Saturday, October 20, 2012

"Ready In All Respects..."

Newport News
Bags packed and set out on the porch, passport securely tucked in jacket pocket, taxi en route; in a few minutes I'll start out on yet another voyage in yet another ship.  It's been over two months since I've felt felt the roll of a hull and heard the whine of engines beneath my feet, and it's time to return to that world.  I'm ready.

And even now, with over two decades' time cruising in a dozen types of vessel behind me, I can feel the old tension building within me.  It is a familiar sensation, composed in part of curiosity about my new ship and my future duties within her and in part of anticipation--the pleasurable mixture of expectation, the tingle of worry that every new employee in a strange company, every new suitor on the first date is has known.

Will I measure up to my new command and Captain's standards?  Will this be a good "fit" of mariner and vessel or a "square peg" situation?  Will I be happy as a member of Supply's crew or will I count down the weeks and months until, disappointed and disillusioned, I can carry my gear down her gangway?

In other words, will this nautical Blind Date be the successful beginning to a new chapter in my seagoing career?  I certainly hope so, but I've sailed enough to know that sometimes it doesn't happen that way.  I can only do my best, whatever position I find myself in, and wear my "game face"..

My cab is here, and it's time to go.

Mare Est Vita Mea!

Monday, October 15, 2012


Newport News
For the past few weeks, as I've applied my limited handyman-skills to our little house in Virginia, I've fought various battles against ants, bees, and the American Cockroach.  In all of these engagements against household invaders I've felt that I occupied a kind of moral high ground, harboring a sense that, unlike my insect opponents I belonged there, and had the right to use force (often deadly force) to unseat them from their accustomed habitats.

Not so with this particular denizen of the Epps manse...
This beautiful spider set up shop just a few days after I arrived from New York, spinning her web immediately outside my den window.  Day after day as I dealt with paperwork or un-tangled the interesting tale of our former tenants (since evicted as they felt dis-inclined to pay their agreed--and quite reasonable--monthly rent), I'd glance up and out from my desk to watch her getting her house in order, snaring her next meal, or resting with legs curled tightly about 1/2-inch carapace, resembling an orange diamond when she did so.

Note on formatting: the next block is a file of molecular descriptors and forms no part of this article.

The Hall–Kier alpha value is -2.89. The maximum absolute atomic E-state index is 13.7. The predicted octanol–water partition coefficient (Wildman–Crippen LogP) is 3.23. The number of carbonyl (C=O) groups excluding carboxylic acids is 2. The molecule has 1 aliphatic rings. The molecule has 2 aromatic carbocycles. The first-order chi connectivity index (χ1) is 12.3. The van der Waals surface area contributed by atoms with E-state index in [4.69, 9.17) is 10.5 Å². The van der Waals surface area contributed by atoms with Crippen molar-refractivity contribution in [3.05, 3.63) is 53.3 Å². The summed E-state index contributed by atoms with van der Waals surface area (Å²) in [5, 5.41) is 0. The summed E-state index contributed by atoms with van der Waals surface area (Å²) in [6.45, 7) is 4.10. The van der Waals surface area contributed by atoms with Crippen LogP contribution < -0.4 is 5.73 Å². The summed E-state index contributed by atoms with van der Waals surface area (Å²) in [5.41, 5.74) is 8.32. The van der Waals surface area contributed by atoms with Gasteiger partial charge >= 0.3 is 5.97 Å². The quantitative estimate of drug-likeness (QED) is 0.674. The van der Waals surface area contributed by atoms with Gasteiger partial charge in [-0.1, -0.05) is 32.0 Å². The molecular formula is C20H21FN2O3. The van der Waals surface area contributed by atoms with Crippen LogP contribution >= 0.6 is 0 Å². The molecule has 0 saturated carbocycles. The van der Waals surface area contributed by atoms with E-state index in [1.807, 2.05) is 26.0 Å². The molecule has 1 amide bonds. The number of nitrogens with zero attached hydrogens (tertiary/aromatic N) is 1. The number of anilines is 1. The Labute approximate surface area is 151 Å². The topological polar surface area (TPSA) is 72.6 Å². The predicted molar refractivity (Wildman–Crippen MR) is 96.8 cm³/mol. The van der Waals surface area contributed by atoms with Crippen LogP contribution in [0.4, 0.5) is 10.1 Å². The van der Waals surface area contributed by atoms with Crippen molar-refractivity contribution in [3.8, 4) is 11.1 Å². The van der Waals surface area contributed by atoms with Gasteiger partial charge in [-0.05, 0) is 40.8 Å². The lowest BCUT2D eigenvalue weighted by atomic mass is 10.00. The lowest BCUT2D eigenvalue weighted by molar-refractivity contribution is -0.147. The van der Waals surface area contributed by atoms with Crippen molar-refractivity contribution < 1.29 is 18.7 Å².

Perhaps it is reflective of the loneliness of my "geo-bachelor" existence (Lucy has remained in New York as we prepare to move south whilst I returned to duty) that I developed something of a friendly relationship with this arachnid--friendly on my part, anyway.  I was careful not to disturb her web when cleaning outside the den or mowing the grass, and cheered in her favor whenever a wandering Anopheles or beetle flew too close to her sticky snare.

I have always been fascinated by spiders--the larger and hairier the better.  Considering my history with eight-legged critters (I was bitten by a Brown Recluse about ten years ago--it's necrotic venom dissolved a sugar-cube-sized portion of my chest.  A disgusting experience, and quite painful as well!) one might expect that I'd be trying to squash "Charlotte" rather than photographing her.  Despite this past , I find myself examining webs and following Wolf Spiders through the grass, enraptured by the quick movements, the acrobatics, the various habits of these creatures.

Unfortunately, all good things must end.  Yesterday I noticed that my "roomie"s web hung empty and un-kept, and a careful search of the side of the house revealed no clue as to her whereabouts.  The nights grow cooler, and insects less numerous than only a few days ago; she might already be wintering-over, waiting for spring's warmth to return.

Maybe I'll see her next year.

Thursday, October 11, 2012

Supply Run...

Norfolk, Virginia
Well, here I am, back on duty!  Checked-in to the "Pool" of mariners available for assignment on Tuesday morning, updated my medical and training status--and was almost immediately called to the Admin side of the shop to accept orders! (I suppose I should be flattered...and I am!)

I'll be flying out next week to meet my new ship in the Persian Gulf region...USNS Supply (T-AOE 6).  She's the slightly elder sister of my old friend Arctic, and so ought to be quite similar to T-AOE 8 in layout.  She certainly LOOKS a lot like my old "mistress"...
Sisters in HY-100: Supply seen from Arctic's bridge-wing
I'm looking forward to getting aboard and learning what similarities--and differences--there are between these ships--no matter how cookie-cutter they may look on the outside there are always unique features, and of course a different Captain and crew to get to know and learn to work with.  Just as with Arctic back in 2005 and Joshua Humphreys earlier this year, a great part of the fun of this life @ sea lies in experiencing the endless diversity of  ships and shipmates, and in learning how best to contribute to that synergy of steel and humanity that makes up the community of a vessel on business upon great waters.

But before I can come to know and find my niche in Supply I first must meet the ship in a distant port.  The journey begins in one weeks' time...

Stay tuned--this ought to be good!